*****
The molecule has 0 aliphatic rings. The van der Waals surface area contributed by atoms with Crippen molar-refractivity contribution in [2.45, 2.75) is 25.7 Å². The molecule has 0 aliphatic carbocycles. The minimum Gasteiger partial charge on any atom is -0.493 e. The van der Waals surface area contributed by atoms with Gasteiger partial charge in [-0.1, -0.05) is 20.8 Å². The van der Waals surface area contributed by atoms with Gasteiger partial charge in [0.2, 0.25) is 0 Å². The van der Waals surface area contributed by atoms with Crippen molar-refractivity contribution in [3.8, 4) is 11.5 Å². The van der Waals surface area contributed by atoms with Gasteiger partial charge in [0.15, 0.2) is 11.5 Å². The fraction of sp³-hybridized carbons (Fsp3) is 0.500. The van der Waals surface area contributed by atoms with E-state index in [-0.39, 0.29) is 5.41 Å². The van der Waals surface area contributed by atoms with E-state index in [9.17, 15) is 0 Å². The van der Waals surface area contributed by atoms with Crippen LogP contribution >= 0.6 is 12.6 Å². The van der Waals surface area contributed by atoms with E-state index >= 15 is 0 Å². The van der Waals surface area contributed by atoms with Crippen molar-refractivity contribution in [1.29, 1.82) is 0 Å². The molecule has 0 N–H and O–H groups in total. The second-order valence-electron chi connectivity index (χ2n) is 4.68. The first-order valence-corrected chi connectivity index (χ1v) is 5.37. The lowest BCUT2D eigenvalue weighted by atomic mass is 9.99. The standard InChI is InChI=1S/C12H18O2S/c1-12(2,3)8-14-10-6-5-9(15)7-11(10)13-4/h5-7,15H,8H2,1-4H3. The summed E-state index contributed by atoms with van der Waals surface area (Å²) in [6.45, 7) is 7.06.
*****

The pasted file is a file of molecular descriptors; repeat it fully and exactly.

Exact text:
The molecule has 0 aliphatic rings. The van der Waals surface area contributed by atoms with Crippen molar-refractivity contribution in [2.45, 2.75) is 25.7 Å². The molecule has 0 aliphatic carbocycles. The minimum Gasteiger partial charge on any atom is -0.493 e. The van der Waals surface area contributed by atoms with Gasteiger partial charge in [-0.1, -0.05) is 20.8 Å². The van der Waals surface area contributed by atoms with Gasteiger partial charge in [0.2, 0.25) is 0 Å². The van der Waals surface area contributed by atoms with Crippen molar-refractivity contribution in [3.8, 4) is 11.5 Å². The van der Waals surface area contributed by atoms with Gasteiger partial charge in [0.15, 0.2) is 11.5 Å². The fraction of sp³-hybridized carbons (Fsp3) is 0.500. The van der Waals surface area contributed by atoms with E-state index in [-0.39, 0.29) is 5.41 Å². The van der Waals surface area contributed by atoms with E-state index in [9.17, 15) is 0 Å². The van der Waals surface area contributed by atoms with Crippen LogP contribution >= 0.6 is 12.6 Å². The van der Waals surface area contributed by atoms with E-state index >= 15 is 0 Å². The van der Waals surface area contributed by atoms with Crippen molar-refractivity contribution in [1.29, 1.82) is 0 Å². The molecule has 0 N–H and O–H groups in total. The second-order valence-electron chi connectivity index (χ2n) is 4.68. The first-order valence-corrected chi connectivity index (χ1v) is 5.37. The lowest BCUT2D eigenvalue weighted by atomic mass is 9.99. The standard InChI is InChI=1S/C12H18O2S/c1-12(2,3)8-14-10-6-5-9(15)7-11(10)13-4/h5-7,15H,8H2,1-4H3. The summed E-state index contributed by atoms with van der Waals surface area (Å²) in [6.45, 7) is 7.06.